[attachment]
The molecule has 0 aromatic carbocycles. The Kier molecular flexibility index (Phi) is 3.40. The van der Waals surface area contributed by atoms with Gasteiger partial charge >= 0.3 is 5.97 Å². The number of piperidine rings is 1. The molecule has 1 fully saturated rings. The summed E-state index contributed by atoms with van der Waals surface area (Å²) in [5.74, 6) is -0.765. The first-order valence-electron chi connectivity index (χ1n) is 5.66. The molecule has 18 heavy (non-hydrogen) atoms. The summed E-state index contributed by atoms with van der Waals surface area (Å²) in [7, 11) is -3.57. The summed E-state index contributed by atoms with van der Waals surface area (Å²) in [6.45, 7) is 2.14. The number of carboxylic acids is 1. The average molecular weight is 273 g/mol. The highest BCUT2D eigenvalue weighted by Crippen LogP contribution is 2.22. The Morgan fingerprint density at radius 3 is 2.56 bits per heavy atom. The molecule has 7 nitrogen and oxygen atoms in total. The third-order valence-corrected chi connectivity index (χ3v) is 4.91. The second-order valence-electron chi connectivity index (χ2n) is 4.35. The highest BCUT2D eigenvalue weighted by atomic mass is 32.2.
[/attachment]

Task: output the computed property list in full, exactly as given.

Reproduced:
The molecule has 0 aromatic carbocycles. The Kier molecular flexibility index (Phi) is 3.40. The van der Waals surface area contributed by atoms with Gasteiger partial charge >= 0.3 is 5.97 Å². The number of piperidine rings is 1. The molecule has 1 fully saturated rings. The summed E-state index contributed by atoms with van der Waals surface area (Å²) in [5.74, 6) is -0.765. The first-order valence-electron chi connectivity index (χ1n) is 5.66. The molecule has 18 heavy (non-hydrogen) atoms. The summed E-state index contributed by atoms with van der Waals surface area (Å²) in [7, 11) is -3.57. The summed E-state index contributed by atoms with van der Waals surface area (Å²) in [6.45, 7) is 2.14. The number of carboxylic acids is 1. The average molecular weight is 273 g/mol. The highest BCUT2D eigenvalue weighted by Crippen LogP contribution is 2.22. The Morgan fingerprint density at radius 3 is 2.56 bits per heavy atom. The molecule has 7 nitrogen and oxygen atoms in total. The third-order valence-corrected chi connectivity index (χ3v) is 4.91. The second-order valence-electron chi connectivity index (χ2n) is 4.35. The highest BCUT2D eigenvalue weighted by atomic mass is 32.2.